On January 5th, 2017 ForeScout announced its new Splunk integration for faster response.
ForeScout whose CounterACT® technology powers Konsultek’s KNACMAN Managed service has rapidly evolved into one of the top IoT security firms in the world. ForeScout’s CounterACT is the preeminent solution for endpoint verification and the integration with Splunk Enterprise and Splunk ES takes it to a whole new level.
The number of “Things” integrating into the Internet is expanding at a geometric rate. Printers, rounters, medical devices, automobiles, refrigerators… the list is nearly endless. This also means that the number of potentially untracked and unguarded entry points for cybercriminals is growing at an exponential rate and that is why this integration is so powerful.
The ForeScout-Splunk integration “enables customers to leverage high-value, up-to-date context for all IP-connected devices from ForeScout for incident correlation and prioritization.”
“ForeScout scans these connected devices in real time, sends the detailed device context to Splunk solutions for analysis and correlation, and quickly isolates non-compliant, infected and suspicious devices. Splunk ES users can then automate actions via ForeScout to respond to attacks for threat mitigation. This integration was developed in conjunction with Splunk’s Adaptive Response Initiative, a best-of-breed security collective that leverages end-to-end context and automated response to help organizations better combat advanced attacks through a unified defense.”
Customers gain improved correlation and incident prioritization based on ForeScout data such as:
Customers can initiate closed loop remediation and threat mitigation leveraging Adaptive Response in Splunk ES and ForeScout actions to:
Thought so! We’ll be holding a Tech Tuesday webinar to spotlight this integration in the next few weeks. In the meantime, feel free to call us to discuss how this integration and what it can mean to your organization.
In early January of this year we discussed how selfies were undermining the security of our nation’s critical infrastructure. Then in late January the nation’s infrastructure security was a hot topic at the Davos conference.
Well, thanks to the white hat hackers at Red Team Security it looks as though the vulnerabilty of our infrastructure is once again being discussed publicly.
So, just how vulnerable is the US power grid? Watch and find out!
We first reported on the vulnerabilities of the Internet of Things in September 2015 after two security experts took control of a Jeep Cherokee’s engine and drive train by hacking the vehicle’s infotainment system.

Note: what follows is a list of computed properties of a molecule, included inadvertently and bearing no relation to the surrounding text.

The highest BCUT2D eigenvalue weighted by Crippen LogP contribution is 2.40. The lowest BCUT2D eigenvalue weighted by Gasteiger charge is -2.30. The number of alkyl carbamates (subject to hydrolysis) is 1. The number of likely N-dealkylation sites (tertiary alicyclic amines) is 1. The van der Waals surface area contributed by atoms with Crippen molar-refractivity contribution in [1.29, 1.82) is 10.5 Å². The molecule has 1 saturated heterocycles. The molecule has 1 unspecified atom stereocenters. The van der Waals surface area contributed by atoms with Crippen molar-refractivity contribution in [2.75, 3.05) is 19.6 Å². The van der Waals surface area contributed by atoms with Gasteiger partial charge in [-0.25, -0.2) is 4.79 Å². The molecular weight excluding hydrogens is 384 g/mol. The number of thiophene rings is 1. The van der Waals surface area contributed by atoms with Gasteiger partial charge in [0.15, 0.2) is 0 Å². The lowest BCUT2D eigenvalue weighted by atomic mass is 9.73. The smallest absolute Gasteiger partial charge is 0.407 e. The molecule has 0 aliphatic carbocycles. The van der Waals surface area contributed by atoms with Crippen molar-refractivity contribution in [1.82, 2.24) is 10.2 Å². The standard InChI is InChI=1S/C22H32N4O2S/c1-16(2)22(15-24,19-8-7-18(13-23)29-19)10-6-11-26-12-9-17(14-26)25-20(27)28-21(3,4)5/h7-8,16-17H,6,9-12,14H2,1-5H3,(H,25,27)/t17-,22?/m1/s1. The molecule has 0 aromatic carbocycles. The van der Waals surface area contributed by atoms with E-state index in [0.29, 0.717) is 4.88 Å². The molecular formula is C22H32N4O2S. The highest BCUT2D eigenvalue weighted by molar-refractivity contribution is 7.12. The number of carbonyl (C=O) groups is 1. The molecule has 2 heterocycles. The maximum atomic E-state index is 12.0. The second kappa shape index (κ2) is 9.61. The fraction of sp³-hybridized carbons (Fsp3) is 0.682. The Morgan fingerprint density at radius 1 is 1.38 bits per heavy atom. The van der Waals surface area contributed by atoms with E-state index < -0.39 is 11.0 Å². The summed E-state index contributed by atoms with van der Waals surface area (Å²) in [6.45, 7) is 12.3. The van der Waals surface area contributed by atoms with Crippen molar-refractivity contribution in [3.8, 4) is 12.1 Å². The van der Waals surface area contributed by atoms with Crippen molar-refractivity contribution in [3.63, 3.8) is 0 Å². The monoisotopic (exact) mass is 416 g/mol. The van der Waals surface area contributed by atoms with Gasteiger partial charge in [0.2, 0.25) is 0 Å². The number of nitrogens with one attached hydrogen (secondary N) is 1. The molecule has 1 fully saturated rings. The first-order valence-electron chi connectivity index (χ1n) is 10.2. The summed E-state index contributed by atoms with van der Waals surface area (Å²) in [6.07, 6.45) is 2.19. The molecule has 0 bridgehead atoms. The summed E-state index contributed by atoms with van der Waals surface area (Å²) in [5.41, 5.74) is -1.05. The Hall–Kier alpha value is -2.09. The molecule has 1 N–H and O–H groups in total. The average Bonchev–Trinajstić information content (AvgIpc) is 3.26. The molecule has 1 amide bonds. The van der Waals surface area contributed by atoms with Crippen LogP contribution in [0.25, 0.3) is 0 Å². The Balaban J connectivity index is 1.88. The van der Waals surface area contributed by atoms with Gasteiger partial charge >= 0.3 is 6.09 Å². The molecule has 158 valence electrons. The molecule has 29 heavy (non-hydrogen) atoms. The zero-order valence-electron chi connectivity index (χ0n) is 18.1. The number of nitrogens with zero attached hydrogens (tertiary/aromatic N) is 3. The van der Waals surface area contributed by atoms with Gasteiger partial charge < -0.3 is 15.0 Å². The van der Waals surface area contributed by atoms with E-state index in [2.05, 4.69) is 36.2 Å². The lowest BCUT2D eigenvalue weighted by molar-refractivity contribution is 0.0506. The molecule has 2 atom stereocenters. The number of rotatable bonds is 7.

Later in September 2015 the FBI issued its first warning that many of the the Internet of Things such refrigerators and wearables could be used as hacking entry points.
Well, yesterday while most of Chicago was celebrating St. Patrick’s Day the FBI was hard at work issuing a statement about the increasing security vulnerabilities in today’s ever more connected motor vehicles.
“Vehicle hacking occurs when someone with a computer seeks to gain unauthorized access to vehicle systems for the purposes of retrieving driver data or manipulating vehicle functionality. While not all hacking incidents may result in a risk to safety – such as an attacker taking control of a vehicle – it is important that consumers take appropriate steps to minimize risk. Therefore, the FBI and NHTSA are warning the general public and manufacturers – of vehicles, vehicle components, and aftermarket devices – to maintain awareness of potential issues and cybersecurity threats related to connected vehicle technologies in modern vehicles.”
Most of today’s modern vehicles allow users (or hackers!) to connect to them via mobile devices whether that be through a USB, Bluetooth or Wi-Fi. Once the connection takes the possibility exists for a hacker to exploit vulnerabilities and gain to both stored data and onboard computer controlled systems such as the ECU.
Now the FBI is also warning that good old fashioned phishing techniques might be used to compromise your vehicle
“As a note of caution, if manufacturers regularly make software updates for vehicles available online, it is possible that criminals may exploit this delivery method. A criminal could send socially engineered e-mail messages to vehicle owners who are looking to obtain legitimate software updates. Instead, the recipients could be tricked into clicking links to malicious Web sites or opening attachments containing malicious software (malware). The malware could be designed to install on the owner’s computer, or be contained in the vehicle software update file, so as to be introduced into the owner’s vehicle when the owner attempts to apply the update via USB. Additionally, an attacker could attempt to mail vehicle owners USB drives containing a malicious version of a vehicle’s software.”
In our blog post last year we documented that researchers were able to:
While these specific vulnerabilities have been addressed by the manufacturer via recall but other vulnerabilities may exist across any number of vehicles and brands.